Small Claims Court cases in Antrim County Michigan are heard in 86th District Court. Small claims court is a special court in Michigan designed for people to settle monetary disputes without the aid of attorneys. A party does not need to know anything about the law to file a small claims court case. Attorneys are not allowed to appear in court or argue on behalf of clients in small claims court. A party does not need an attorney in small claims court (but can obviously consult with or talk to an attorney about their case if they want). A party simply states the case in their own words. Small claims court is a division of 86th District Court. The district court also hears some criminal, civil, and other legal actions.

Antrim County Small Claims Court Hearing Preparations

You should gather all evidence well before the date of the hearing. This could include copies of contracts, purchase agreements, checks, photographs or videos. Both the plaintiff and defendant will have the chance to present evidence to the court. You should write out or prepare what you plan on saying ahead of time. If you have witnesses who also have information that will support your position, you should make arrangements to have them present for the hearing so they can present testimony.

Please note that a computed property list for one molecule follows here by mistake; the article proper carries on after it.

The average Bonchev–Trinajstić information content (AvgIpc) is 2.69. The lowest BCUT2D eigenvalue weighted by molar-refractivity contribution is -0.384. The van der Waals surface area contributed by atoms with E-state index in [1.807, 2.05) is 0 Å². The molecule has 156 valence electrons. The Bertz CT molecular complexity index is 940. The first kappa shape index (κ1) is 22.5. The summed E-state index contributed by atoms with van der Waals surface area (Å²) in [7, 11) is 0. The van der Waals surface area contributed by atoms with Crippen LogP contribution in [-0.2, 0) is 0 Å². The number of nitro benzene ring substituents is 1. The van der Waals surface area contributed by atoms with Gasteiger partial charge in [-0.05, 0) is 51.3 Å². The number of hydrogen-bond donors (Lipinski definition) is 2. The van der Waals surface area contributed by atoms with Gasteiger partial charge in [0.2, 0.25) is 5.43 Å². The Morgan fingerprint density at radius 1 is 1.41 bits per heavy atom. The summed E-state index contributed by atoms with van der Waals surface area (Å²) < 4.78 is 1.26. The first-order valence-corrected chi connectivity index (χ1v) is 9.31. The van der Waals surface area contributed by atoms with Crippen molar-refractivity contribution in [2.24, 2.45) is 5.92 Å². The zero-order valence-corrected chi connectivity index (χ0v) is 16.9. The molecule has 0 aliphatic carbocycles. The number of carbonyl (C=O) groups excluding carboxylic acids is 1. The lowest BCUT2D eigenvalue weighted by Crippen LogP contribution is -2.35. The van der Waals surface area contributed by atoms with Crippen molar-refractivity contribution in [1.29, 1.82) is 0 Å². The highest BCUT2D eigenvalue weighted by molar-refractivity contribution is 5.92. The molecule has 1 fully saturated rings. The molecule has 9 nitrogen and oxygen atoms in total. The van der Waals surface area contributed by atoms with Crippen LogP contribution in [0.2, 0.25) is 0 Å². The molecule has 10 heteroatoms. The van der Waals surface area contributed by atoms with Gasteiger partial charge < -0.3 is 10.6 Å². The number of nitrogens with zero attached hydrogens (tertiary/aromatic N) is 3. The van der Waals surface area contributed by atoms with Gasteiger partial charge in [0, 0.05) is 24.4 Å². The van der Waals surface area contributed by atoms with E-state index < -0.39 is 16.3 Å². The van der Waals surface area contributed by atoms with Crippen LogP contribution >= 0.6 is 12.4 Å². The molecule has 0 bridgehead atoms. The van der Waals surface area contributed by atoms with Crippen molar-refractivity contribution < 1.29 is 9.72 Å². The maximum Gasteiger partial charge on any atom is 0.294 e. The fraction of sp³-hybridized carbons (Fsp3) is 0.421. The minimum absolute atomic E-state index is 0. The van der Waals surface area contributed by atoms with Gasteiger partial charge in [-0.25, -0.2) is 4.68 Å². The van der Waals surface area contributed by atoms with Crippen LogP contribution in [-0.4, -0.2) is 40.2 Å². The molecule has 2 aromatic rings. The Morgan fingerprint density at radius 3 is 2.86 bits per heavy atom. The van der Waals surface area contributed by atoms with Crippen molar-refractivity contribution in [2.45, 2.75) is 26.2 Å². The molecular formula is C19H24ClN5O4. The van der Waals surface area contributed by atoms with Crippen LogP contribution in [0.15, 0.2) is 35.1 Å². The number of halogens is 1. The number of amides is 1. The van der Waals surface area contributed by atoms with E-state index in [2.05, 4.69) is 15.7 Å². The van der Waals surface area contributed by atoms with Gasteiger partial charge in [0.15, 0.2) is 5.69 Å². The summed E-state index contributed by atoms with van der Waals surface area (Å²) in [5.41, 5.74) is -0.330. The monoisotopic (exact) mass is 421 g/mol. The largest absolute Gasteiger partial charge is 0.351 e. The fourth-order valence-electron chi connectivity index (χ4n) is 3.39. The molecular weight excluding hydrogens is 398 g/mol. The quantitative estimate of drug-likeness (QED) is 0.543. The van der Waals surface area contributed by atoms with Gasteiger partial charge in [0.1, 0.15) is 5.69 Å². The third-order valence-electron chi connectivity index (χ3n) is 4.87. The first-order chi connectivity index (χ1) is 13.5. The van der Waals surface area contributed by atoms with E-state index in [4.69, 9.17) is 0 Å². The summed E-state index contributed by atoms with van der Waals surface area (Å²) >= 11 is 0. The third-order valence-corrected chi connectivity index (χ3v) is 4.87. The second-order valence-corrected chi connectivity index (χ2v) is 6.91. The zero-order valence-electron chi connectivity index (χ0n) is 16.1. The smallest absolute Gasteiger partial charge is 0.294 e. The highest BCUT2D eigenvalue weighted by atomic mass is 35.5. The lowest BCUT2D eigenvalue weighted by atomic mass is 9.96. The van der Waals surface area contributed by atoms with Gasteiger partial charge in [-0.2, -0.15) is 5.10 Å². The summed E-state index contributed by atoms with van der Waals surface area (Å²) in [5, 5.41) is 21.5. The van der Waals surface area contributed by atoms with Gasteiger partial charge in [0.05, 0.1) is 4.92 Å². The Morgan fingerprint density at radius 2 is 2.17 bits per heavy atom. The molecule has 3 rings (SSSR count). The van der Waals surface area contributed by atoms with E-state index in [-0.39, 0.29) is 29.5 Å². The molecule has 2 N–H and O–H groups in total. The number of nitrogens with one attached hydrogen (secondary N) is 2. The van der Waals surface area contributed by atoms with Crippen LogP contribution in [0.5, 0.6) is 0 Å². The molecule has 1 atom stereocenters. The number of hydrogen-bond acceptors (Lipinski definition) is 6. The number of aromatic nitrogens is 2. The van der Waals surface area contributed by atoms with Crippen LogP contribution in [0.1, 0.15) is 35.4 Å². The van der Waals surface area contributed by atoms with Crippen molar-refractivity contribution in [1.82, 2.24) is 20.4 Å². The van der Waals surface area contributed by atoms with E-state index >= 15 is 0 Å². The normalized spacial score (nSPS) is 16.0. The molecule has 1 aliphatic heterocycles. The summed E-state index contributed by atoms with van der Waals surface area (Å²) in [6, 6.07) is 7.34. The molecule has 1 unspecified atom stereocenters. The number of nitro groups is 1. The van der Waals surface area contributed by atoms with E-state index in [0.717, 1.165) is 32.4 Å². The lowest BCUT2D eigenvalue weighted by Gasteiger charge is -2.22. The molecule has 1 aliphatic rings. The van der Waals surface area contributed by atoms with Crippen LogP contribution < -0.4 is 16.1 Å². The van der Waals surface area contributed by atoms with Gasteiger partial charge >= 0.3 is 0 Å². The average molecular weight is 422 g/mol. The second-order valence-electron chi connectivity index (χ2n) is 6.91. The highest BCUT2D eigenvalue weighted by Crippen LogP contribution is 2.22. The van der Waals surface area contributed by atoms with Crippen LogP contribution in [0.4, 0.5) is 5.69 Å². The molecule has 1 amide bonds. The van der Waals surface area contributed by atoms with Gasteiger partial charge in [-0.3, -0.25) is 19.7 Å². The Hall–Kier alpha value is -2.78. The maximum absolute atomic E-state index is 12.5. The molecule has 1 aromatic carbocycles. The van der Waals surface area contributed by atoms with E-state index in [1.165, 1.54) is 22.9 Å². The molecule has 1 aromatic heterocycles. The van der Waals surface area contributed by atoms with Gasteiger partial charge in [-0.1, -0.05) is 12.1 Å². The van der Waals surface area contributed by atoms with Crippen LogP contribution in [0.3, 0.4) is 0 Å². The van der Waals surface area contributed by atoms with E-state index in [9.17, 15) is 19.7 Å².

Who Hears My Case in Antrim County Small Claims Court

Juries are not available for a small claims court case. Cases in small claims court are heard by either a district judge or an attorney magistrate. Attorney magistrates are attorneys who have been appointed by the court to handle certain legal matters. Generally, attorney magistrates are used to hear small claims court cases.

Removing the Case to District Court

Removal is the legal name for transferring the case from small claims court to regular district court (which allows either side to be represented by an attorney and removes the $6,000 limit of small claims court). If the case is removed, it also means the process will be much lengthier as the normal rules of evidence and discovery will now apply. Either party can request to move the case out of small claims court. To do so, a party needs to complete and file a Demand and Order for Removal, Small Claims, in the court where the case is set to be heard. This must be filed before the hearing starts, but can actually be filed the day of the hearing or anytime before the hearing. The document can be found online.

Where Should a case be filed?